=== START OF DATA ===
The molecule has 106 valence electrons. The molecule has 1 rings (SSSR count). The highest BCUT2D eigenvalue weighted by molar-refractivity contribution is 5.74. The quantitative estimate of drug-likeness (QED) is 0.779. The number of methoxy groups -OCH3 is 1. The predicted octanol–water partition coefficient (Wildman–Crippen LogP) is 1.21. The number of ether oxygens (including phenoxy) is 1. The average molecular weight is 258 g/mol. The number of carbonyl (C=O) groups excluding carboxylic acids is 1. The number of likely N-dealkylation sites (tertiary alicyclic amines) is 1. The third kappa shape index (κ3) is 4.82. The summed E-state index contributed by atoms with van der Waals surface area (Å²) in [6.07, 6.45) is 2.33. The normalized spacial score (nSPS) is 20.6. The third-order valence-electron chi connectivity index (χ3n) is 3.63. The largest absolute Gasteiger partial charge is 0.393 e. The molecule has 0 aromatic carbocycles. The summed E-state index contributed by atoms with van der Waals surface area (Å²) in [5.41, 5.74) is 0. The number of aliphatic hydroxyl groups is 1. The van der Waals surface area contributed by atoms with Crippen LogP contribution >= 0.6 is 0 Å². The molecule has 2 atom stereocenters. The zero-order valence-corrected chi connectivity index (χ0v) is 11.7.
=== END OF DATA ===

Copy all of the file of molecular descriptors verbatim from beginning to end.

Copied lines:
The molecule has 106 valence electrons. The molecule has 1 rings (SSSR count). The highest BCUT2D eigenvalue weighted by molar-refractivity contribution is 5.74. The quantitative estimate of drug-likeness (QED) is 0.779. The number of methoxy groups -OCH3 is 1. The predicted octanol–water partition coefficient (Wildman–Crippen LogP) is 1.21. The number of ether oxygens (including phenoxy) is 1. The average molecular weight is 258 g/mol. The number of carbonyl (C=O) groups excluding carboxylic acids is 1. The number of likely N-dealkylation sites (tertiary alicyclic amines) is 1. The third kappa shape index (κ3) is 4.82. The summed E-state index contributed by atoms with van der Waals surface area (Å²) in [6.07, 6.45) is 2.33. The normalized spacial score (nSPS) is 20.6. The third-order valence-electron chi connectivity index (χ3n) is 3.63. The largest absolute Gasteiger partial charge is 0.393 e. The molecule has 0 aromatic carbocycles. The summed E-state index contributed by atoms with van der Waals surface area (Å²) in [5.41, 5.74) is 0. The number of aliphatic hydroxyl groups is 1. The van der Waals surface area contributed by atoms with Crippen LogP contribution >= 0.6 is 0 Å². The molecule has 2 atom stereocenters. The zero-order valence-corrected chi connectivity index (χ0v) is 11.7.